• Download mobile app
20 Jan 2019, Edition - 1286, Sunday

Trending Now

  • After losing to KCR in Gajwel elections, Vanteru Pratap Reddy joins TRS
  • India ready for business like never before: Prime Minister Narendramodi
  • A team of Special Cell of Delhi Police arrest 3 men who were planning attacks in South India
  • Kerala government was slammed for sharing private details of 51 women who had entered Sabarimala
  • India wins the 3rd ODI against Australia to win the series 2-1
  • No war, but still soldiers are dying on border: Mohan Bhagwat
  • Complete task by February 28: SC to Lokpal search panel
  • Telangana BJP MLA refuses to take oath before ‘anti-Hindu’ speaker
  • Rigged online polls at direction of Trump, says Cohen
  • DMK’s M K Stalin approaches Madras High court against 10% quota for EBC

Kerala News

Kumarakom is tourists’ haven, but locals feel ignored with lack of connectivity

Covai Post Network

Kochi: Kumarakom attracts a large number of tourists from across the globe for its natural beauty, making it a must-see tourism spot as suggested by different global agencies.

A place which was not even popular among people until the last three decades, it shot into limelight due to the ambience, fetching it the United Nations’ Responsible Tourism award. Paddy fields are one of the factors which add glory to the destination. The tiny isles housing only four or five families make it a rare thing to see in the planet.

Kumarakom is now a centre of commercial activities with a number of star hotels, world class resorts, boating and farm tourism, helping the government boost its tourism income. But the problems of the farmers living in the islets, who play a key role in making Kumarakom greener and attractive, have remained unattended for decades.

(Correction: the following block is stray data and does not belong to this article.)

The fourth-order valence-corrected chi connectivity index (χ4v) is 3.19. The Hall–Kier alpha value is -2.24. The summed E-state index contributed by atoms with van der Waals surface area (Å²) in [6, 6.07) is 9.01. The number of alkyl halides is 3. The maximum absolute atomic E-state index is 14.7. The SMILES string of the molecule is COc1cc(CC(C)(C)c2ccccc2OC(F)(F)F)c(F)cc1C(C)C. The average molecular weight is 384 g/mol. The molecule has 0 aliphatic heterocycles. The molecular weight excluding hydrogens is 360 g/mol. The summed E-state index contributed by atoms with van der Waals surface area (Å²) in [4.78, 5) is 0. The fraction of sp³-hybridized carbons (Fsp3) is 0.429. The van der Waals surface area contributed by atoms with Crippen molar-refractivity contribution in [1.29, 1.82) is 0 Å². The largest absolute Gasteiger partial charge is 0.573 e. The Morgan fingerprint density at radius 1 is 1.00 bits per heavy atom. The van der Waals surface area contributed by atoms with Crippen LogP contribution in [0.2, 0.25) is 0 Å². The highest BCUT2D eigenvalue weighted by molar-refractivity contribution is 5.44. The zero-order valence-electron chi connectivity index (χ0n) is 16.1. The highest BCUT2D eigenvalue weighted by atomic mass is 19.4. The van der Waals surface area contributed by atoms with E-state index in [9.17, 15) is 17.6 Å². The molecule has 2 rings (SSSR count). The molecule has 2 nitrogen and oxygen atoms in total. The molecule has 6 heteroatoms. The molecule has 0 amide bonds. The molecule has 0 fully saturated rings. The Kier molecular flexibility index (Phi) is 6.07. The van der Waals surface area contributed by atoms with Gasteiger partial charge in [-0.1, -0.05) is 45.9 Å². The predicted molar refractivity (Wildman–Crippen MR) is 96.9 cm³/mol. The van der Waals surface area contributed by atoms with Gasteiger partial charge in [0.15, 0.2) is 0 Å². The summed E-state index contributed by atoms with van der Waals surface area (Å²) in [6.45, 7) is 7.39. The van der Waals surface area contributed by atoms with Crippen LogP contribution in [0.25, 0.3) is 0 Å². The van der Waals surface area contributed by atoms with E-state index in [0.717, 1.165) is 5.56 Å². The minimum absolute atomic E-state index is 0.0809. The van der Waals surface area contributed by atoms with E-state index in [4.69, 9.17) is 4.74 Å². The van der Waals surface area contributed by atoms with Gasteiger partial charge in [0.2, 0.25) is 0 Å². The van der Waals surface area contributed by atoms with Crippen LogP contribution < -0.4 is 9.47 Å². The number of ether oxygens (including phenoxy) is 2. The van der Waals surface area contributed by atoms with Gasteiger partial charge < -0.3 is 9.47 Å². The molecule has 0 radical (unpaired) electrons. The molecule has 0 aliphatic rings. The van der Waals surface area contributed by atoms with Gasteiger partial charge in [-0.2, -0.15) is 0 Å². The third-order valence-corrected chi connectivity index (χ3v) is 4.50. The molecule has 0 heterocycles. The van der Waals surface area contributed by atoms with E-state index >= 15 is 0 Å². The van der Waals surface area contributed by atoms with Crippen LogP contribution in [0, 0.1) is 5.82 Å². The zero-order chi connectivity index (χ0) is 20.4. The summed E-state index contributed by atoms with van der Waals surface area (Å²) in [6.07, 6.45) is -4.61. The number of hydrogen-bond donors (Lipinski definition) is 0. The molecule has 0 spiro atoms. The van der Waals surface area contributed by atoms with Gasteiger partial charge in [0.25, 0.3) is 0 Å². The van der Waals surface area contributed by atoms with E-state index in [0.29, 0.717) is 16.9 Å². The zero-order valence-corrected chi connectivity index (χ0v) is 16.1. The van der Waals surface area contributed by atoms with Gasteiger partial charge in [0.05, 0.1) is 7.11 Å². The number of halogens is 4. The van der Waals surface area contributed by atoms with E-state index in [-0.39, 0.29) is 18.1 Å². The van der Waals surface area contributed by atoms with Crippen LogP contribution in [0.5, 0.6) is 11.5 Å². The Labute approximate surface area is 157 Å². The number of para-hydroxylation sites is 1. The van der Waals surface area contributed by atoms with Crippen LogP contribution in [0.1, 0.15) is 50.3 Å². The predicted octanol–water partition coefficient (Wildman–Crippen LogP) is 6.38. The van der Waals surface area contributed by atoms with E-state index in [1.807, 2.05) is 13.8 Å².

They have been living here for decades and find connectivity a challenging issue. Their aged parents and school children suffer most. The situation becomes worse during monsoon.

Farmers of one of the islets, Edavattom, in the area had high hopes of getting a farm road when the panchayat reclaimed some land to lay a 150-metre road as part of a 1.5-km road during 2005-2010. The work came to a halt when the Wetlands Protection Act came into being.

Farmers in the region, popularly known as Balanthara paddy fields, cultivate paddy in 220 acres to sustain the livelihood of over 60 families. They are also engaged in fishing in the farm during rainy season.

They travel on foot through the field during summer and during monsoon use country boats.

Some families have moved out to live in rented houses to facilitate their children’s education, while some have accommodated their wards in their relatives’ places.

The absence of roads has added to the overheads of the farmers as they have to spend huge amounts for transportation. Taking sick people to hospitals in times of emergency is very difficult.

Kumarakom village panchayat president A P Salimon told The Covai Post that there are a large number of islets in Kumarakom, some of which are occupied by just one family. It is not possible for a village panchayat to raise crores to lay roads linking all islands, he adds.

Kumarakom is one of the rare places in the world where farming is done in land below sea level. This would entail huge investment to reclaim the land. The project could be considered only by the Union Government, he added.

Subscribe To Our Newsletter